Linguistics 110 Linguistic Analysis: Sentences & Dialects
Lecture Number Three
Paying Your Syntax

  1. What is syntactic structure?
    1. A 'word-chain' device?
      1. Colorless green ideas sleep furiously -- grammatical but with a wholly improbably if not impossible string of words
      2. Conditional sentences
        • Either/If the girl eats candy or/then the boy eats a hotdog -- the or/then must refer back to the beginning of the sentence. (And it's not simply combining the two phrases.)
        • If either the girl eats candy or the boy eats a hotdog then the dog will be hungry.
      3. Languages "without" word order?
        • Boris udaril Ivan-a
        • Udaril Boris Ivan-a
        • Boris Ivan-a udaril
        • Ivan-a udaril Boris
    2. Automatic Transition Networks?
      1. Allows recursive loops
      2. Still doesn't explain 'either/if' clauses
      3. Doesn't explain a. discontinuous morphemes or b. raising
        1. Mary ran her long-lost friend from Lewisburg down (where ran and down represent a single semantic concept).
        2. What did Mary come to the party in ___? (Where what is the object of in and forms a semantic unit with it).
        3. What did you bring that book, that i don't want to be read to from out of about "Down Under" up for?
    3. Recursive Heirarchical Phrase Structures
      1. The only explanation of syntax is interlocking, recursive clauses comprising heirarchical phrase structures.
      2. However, all such phrases in all human languges seem to have the same heirarchical structure, regardless of whether they are noun phrases (NPs), verb phrases (VPs), adjective phrases (APs), or adposition (preposition or postposition) phrases (PPs).
      3. All phrases in all languages seem to consist of a head and optional specifiers, complements, and adjuncts.
    4. How do we prove syntax?
      1. Look at what people say.
      2. Look at what people can comprehend.
      3. Ask a speaker to judge a sentence for it's "correctness."

  2. Syntactic Categories
    The basic syntactic categories are head, specifier, complement (with an e not an i), and adjunct. They form a set of relationships which may be represented in at syntactic 'tree':

    Phrase Structure

    The sub-Xs on SpecX and CompX means that the categories of specifiers and complements will differ depending on the category of the XP they occur in. Only nouns allow determiners (a, the, that, etc.) as specifiers and adjectives do not allow noun complements.

    1. Heads
      Heads are the most important category of an XP and must belong to the same category, i.e. every NP must have an N head, every VP must have a V head, etc. In the NP the big red boat, boat is the head, while in the AP most extraordinarily awesome, awesome is the head. Heads (Xs) and phrases (XPs) may be used interchangeably in phrase structures.
    2. Complements
      Complements have the closest relation with the head and usually must occur adjacent to it and do not allow any category to occur between it and the head. For example, in the sentence They decided on the boat in the kitchen, on the boat is the complement and in the kitchen is an adjunct. This is proved by the fact that They decided in the kitchen on the boat sounds bad (ungrammatical).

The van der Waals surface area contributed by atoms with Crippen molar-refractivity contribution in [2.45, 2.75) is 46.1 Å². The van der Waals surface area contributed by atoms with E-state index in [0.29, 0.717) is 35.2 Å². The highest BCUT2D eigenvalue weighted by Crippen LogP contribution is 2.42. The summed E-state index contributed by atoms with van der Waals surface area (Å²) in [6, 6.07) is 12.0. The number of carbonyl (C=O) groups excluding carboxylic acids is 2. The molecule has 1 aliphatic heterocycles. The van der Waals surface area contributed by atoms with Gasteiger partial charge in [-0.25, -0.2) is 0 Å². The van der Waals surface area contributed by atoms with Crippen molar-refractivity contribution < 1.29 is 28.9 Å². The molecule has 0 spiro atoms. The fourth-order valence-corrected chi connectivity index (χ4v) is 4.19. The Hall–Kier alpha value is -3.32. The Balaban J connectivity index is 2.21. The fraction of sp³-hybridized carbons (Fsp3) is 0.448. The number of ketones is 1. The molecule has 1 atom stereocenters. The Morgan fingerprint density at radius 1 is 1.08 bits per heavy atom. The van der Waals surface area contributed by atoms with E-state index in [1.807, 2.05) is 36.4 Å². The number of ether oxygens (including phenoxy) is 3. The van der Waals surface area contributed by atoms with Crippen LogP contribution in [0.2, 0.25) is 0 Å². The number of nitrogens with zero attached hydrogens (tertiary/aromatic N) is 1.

The Order of Complements and Adjuncts
      a student of physics with long hair *a student with long hair of physics
      Fleetwood met Buffy over tea *Fleetwood met over tea Buffy
      the letter yellow from neglect *the yellow letter from neglect

    3. Specifiers
      Specifiers are usually closed-class items which specify the head or head + complement complex. Noun specifiers include articles, demonstrative pronouns, quantifiers like much, some. Verbal specifiers are usually auxiliaries or predicate particles. Adjectival specifers are intensifiers like very, almost, right.
    4. Adjuncts
      Adjuncts are head modifiers which may be added infinitely. For example, there is no limit on the number of adjectives which may be added to a noun: the big long red gruesome . . . limosine. The same is true of adverbs: Tweeky ran quickly, surreptitiously, . . . and unsuspectingly into Lance's arms.
      Adjunct Phrases

      The adjunct phrase is an X' node which contains an X' node. This allows for infinite recursivity, which distinguishes adjuncts from specifiers and complements.

  3. Universal Phrase Structure with Different Categories
    The universal phrase structure of XP is realized differently depending upon whether the head is an N, V, A or P, and depending on the restrictions of a given language. The following table lists all the possibilities of NPs, VPs and APs, showing how they relate to XP in English.

    XP Structure Realized as NPs, VPs, APs
    PP Phrase Structure

  4. Conclusion
    All phrases comprise a head with optional specifiers, complements, and recursive adjuncts. Phrases differ in the categories which determine these phrases: nouns, verbs, adjectives and, possibly, adpositions.
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